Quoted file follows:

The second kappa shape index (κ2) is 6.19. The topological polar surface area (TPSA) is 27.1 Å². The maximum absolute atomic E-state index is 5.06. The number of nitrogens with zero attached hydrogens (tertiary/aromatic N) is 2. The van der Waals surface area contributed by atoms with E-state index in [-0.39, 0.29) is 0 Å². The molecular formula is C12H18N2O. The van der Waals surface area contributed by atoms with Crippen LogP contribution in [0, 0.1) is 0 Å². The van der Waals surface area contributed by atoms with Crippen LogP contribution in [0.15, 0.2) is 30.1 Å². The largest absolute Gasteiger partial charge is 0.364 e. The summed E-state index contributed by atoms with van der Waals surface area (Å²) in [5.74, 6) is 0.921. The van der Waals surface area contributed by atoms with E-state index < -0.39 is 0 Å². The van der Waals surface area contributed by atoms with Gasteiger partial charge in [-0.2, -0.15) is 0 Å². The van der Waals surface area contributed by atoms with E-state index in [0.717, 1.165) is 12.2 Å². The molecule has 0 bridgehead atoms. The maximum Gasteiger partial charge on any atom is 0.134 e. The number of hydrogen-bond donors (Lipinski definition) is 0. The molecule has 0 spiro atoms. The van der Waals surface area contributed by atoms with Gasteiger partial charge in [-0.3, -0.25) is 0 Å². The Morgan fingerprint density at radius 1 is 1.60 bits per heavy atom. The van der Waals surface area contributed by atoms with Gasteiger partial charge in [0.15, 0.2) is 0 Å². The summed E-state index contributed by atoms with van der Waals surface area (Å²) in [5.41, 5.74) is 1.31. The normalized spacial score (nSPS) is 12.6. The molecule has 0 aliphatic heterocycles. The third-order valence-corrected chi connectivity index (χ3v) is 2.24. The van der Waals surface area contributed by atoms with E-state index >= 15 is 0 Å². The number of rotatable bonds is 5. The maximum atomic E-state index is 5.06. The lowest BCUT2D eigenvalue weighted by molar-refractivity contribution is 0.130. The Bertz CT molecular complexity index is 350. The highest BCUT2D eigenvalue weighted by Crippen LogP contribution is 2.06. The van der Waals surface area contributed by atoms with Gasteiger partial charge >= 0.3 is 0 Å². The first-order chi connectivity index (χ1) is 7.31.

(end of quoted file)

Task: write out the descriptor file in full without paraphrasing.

The second kappa shape index (κ2) is 6.19. The topological polar surface area (TPSA) is 27.1 Å². The maximum absolute atomic E-state index is 5.06. The number of nitrogens with zero attached hydrogens (tertiary/aromatic N) is 2. The van der Waals surface area contributed by atoms with E-state index in [-0.39, 0.29) is 0 Å². The molecular formula is C12H18N2O. The van der Waals surface area contributed by atoms with Crippen LogP contribution in [0, 0.1) is 0 Å². The van der Waals surface area contributed by atoms with Crippen LogP contribution in [0.15, 0.2) is 30.1 Å². The largest absolute Gasteiger partial charge is 0.364 e. The summed E-state index contributed by atoms with van der Waals surface area (Å²) in [5.74, 6) is 0.921. The van der Waals surface area contributed by atoms with E-state index < -0.39 is 0 Å². The van der Waals surface area contributed by atoms with Gasteiger partial charge in [-0.2, -0.15) is 0 Å². The van der Waals surface area contributed by atoms with E-state index in [0.717, 1.165) is 12.2 Å². The molecule has 0 bridgehead atoms. The maximum Gasteiger partial charge on any atom is 0.134 e. The number of hydrogen-bond donors (Lipinski definition) is 0. The molecule has 0 spiro atoms. The van der Waals surface area contributed by atoms with Gasteiger partial charge in [-0.3, -0.25) is 0 Å². The Morgan fingerprint density at radius 1 is 1.60 bits per heavy atom. The van der Waals surface area contributed by atoms with Gasteiger partial charge in [0.15, 0.2) is 0 Å². The summed E-state index contributed by atoms with van der Waals surface area (Å²) in [5.41, 5.74) is 1.31. The normalized spacial score (nSPS) is 12.6. The molecule has 0 aliphatic heterocycles. The third-order valence-corrected chi connectivity index (χ3v) is 2.24. The van der Waals surface area contributed by atoms with E-state index >= 15 is 0 Å². The number of rotatable bonds is 5. The maximum atomic E-state index is 5.06. The lowest BCUT2D eigenvalue weighted by molar-refractivity contribution is 0.130. The Bertz CT molecular complexity index is 350. The highest BCUT2D eigenvalue weighted by Crippen LogP contribution is 2.06. The van der Waals surface area contributed by atoms with Gasteiger partial charge >= 0.3 is 0 Å². The first-order chi connectivity index (χ1) is 7.31.